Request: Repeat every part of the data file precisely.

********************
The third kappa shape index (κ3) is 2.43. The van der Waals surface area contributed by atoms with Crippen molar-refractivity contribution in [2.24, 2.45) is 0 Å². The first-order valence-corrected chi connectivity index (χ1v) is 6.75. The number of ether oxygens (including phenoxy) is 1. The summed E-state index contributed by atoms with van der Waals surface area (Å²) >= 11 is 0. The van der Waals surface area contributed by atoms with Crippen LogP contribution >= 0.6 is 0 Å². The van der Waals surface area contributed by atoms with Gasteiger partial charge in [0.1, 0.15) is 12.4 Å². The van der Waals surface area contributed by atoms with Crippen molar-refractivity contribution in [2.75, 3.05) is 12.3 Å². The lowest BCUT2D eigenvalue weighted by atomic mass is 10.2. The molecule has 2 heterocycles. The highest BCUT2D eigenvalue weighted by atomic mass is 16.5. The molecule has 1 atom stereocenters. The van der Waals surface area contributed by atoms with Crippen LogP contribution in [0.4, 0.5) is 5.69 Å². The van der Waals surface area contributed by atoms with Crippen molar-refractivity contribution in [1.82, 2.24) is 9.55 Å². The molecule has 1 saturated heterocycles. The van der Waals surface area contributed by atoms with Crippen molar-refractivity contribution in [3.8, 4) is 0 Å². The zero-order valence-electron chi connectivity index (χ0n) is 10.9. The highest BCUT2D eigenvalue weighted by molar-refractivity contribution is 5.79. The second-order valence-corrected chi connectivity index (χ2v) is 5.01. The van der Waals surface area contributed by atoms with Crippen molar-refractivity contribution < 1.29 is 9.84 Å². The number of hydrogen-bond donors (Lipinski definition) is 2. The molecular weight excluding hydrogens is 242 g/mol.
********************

The third kappa shape index (κ3) is 2.43. The van der Waals surface area contributed by atoms with Crippen molar-refractivity contribution in [2.24, 2.45) is 0 Å². The first-order valence-corrected chi connectivity index (χ1v) is 6.75. The number of ether oxygens (including phenoxy) is 1. The summed E-state index contributed by atoms with van der Waals surface area (Å²) >= 11 is 0. The van der Waals surface area contributed by atoms with Crippen LogP contribution >= 0.6 is 0 Å². The van der Waals surface area contributed by atoms with Gasteiger partial charge in [0.1, 0.15) is 12.4 Å². The van der Waals surface area contributed by atoms with Crippen molar-refractivity contribution in [2.75, 3.05) is 12.3 Å². The lowest BCUT2D eigenvalue weighted by atomic mass is 10.2. The molecule has 2 heterocycles. The highest BCUT2D eigenvalue weighted by atomic mass is 16.5. The molecule has 1 atom stereocenters. The van der Waals surface area contributed by atoms with Crippen LogP contribution in [0.4, 0.5) is 5.69 Å². The van der Waals surface area contributed by atoms with Crippen molar-refractivity contribution in [1.82, 2.24) is 9.55 Å². The molecule has 1 saturated heterocycles. The van der Waals surface area contributed by atoms with Crippen molar-refractivity contribution in [3.8, 4) is 0 Å². The zero-order valence-electron chi connectivity index (χ0n) is 10.9. The highest BCUT2D eigenvalue weighted by molar-refractivity contribution is 5.79. The second-order valence-corrected chi connectivity index (χ2v) is 5.01. The van der Waals surface area contributed by atoms with Crippen molar-refractivity contribution < 1.29 is 9.84 Å². The number of hydrogen-bond donors (Lipinski definition) is 2. The molecular weight excluding hydrogens is 242 g/mol.